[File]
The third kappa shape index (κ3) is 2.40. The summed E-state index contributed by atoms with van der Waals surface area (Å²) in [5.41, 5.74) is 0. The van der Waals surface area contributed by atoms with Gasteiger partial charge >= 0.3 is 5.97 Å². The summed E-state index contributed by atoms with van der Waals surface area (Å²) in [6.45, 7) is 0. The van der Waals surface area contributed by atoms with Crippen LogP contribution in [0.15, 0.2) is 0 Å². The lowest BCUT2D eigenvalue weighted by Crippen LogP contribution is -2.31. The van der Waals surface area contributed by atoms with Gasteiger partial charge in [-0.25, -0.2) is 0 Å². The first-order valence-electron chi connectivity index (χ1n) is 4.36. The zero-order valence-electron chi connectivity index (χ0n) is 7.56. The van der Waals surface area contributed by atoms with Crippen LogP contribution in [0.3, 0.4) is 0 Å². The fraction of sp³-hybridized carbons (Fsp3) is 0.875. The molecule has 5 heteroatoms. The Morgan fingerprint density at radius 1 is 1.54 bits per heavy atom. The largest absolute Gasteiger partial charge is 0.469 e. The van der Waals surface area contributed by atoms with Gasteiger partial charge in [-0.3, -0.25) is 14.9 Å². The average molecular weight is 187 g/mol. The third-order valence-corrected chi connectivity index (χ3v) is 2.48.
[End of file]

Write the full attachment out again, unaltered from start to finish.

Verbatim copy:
The third kappa shape index (κ3) is 2.40. The summed E-state index contributed by atoms with van der Waals surface area (Å²) in [5.41, 5.74) is 0. The van der Waals surface area contributed by atoms with Gasteiger partial charge >= 0.3 is 5.97 Å². The summed E-state index contributed by atoms with van der Waals surface area (Å²) in [6.45, 7) is 0. The van der Waals surface area contributed by atoms with Crippen LogP contribution in [0.15, 0.2) is 0 Å². The lowest BCUT2D eigenvalue weighted by Crippen LogP contribution is -2.31. The van der Waals surface area contributed by atoms with Gasteiger partial charge in [-0.25, -0.2) is 0 Å². The first-order valence-electron chi connectivity index (χ1n) is 4.36. The zero-order valence-electron chi connectivity index (χ0n) is 7.56. The van der Waals surface area contributed by atoms with Crippen LogP contribution in [0.3, 0.4) is 0 Å². The fraction of sp³-hybridized carbons (Fsp3) is 0.875. The molecule has 5 heteroatoms. The Morgan fingerprint density at radius 1 is 1.54 bits per heavy atom. The largest absolute Gasteiger partial charge is 0.469 e. The van der Waals surface area contributed by atoms with Gasteiger partial charge in [-0.3, -0.25) is 14.9 Å². The average molecular weight is 187 g/mol. The third-order valence-corrected chi connectivity index (χ3v) is 2.48.